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Varied CO2 Injection Rates can Boost CO2 Storage Effectiveness

February 10 2019

Varying the rate at which carbon dioxide is injected into geological storage sites can enhance not just their efficiency but also their ability to store the greenhouse gas securely, according to a new study from the University of Edinburgh.

These findings will be invaluable to developers of carbon capture and storage (CCS) projects in the UK and abroad, where varying injection rates and interruptions are expected to occur over a project’s lifespan due to, for example, CO2 delivery rates from capture sites, pressure management and well maintenance.

The study by scientists at the University of Edinburgh suggests that, with every change or interruption to CO2 injection into a geological storage site:

       storage security would be enhanced because interruptions have the effect of increasing the amount of CO2 trapped within the pore spaces of the rock;

       the efficiency of storage is increased because trapped CO2 is less mobile than free flowing CO2 and so its migration within the reservoir is more contained;

       injection pressure would rise due to the increasingly trapped CO2 acting as a barrier to flow and this effect would need to be managed by storage site operators.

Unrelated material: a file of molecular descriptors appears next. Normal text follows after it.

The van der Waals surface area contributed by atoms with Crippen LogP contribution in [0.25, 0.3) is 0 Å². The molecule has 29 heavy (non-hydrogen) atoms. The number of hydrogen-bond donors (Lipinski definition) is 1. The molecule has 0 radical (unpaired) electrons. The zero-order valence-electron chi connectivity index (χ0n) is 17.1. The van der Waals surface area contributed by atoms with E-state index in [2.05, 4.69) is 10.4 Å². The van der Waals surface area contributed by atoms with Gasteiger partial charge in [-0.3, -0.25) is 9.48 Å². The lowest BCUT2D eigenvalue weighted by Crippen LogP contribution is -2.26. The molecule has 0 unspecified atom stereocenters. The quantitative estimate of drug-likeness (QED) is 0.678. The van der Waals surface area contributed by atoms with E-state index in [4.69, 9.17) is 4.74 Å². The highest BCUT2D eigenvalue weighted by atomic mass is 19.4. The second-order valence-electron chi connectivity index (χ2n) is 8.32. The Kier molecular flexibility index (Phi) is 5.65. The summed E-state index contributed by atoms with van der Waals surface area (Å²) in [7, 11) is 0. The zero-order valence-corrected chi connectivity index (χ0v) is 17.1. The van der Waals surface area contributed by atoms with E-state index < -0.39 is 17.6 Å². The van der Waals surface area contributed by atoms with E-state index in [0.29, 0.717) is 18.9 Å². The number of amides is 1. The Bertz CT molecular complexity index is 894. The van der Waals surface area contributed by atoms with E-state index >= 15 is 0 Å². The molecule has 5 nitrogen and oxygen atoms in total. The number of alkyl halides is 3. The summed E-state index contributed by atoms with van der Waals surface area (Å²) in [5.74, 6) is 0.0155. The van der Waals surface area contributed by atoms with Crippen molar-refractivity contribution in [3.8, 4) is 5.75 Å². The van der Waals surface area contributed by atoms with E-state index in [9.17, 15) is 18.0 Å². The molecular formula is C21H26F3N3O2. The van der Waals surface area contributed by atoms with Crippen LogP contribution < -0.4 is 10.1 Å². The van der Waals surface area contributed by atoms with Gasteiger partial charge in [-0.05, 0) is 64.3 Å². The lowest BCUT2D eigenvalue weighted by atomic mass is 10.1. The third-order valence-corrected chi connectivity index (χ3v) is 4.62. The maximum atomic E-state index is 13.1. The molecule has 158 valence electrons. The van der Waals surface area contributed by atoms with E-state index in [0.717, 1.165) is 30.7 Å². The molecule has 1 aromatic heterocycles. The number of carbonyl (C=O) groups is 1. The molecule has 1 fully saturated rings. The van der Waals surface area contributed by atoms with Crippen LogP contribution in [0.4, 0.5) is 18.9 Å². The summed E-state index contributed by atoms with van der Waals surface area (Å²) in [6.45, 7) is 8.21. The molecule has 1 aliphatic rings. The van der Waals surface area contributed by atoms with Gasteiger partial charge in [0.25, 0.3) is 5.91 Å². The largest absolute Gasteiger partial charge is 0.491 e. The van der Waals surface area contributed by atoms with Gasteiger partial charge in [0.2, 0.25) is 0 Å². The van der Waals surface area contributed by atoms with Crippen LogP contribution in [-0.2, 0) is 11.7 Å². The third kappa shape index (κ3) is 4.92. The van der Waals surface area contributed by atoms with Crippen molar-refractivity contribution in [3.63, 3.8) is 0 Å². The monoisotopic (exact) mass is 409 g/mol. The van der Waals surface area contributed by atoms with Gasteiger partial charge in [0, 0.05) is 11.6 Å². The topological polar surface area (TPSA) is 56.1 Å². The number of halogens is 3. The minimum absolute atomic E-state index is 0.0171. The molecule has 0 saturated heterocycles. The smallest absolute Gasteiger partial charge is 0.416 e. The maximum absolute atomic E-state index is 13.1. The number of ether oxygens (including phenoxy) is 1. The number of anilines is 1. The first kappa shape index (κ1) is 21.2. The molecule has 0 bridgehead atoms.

The researchers used rock samples to simulate the injection of CO2 and water into geological stores, creating numerical models which were then compared to a real-life, small-scale injection project at Otway in Australia.

As a CCS industry in the UK moves closer to reality, studies such as these illustrate just how the technology will work in practice and provide important data to guide development.

The paper Cyclic CO2 – H2O injection and residual trapping: Implications for CO2 injection efficiency and storage security by Katriona Edlmann, Sofi Hinchliffe, Niklas Heinemann, Gareth Johnson and Chris McDermott from the University of Edinburgh and Jonathan Ennis-King from CSIRO, Otway is published in the International Journal of Greenhouse Gas Control, January 2019.

The University of Edinburgh is one of the founding partners of the Scottish Carbon Capture & Storage (SCCS) research partnership.

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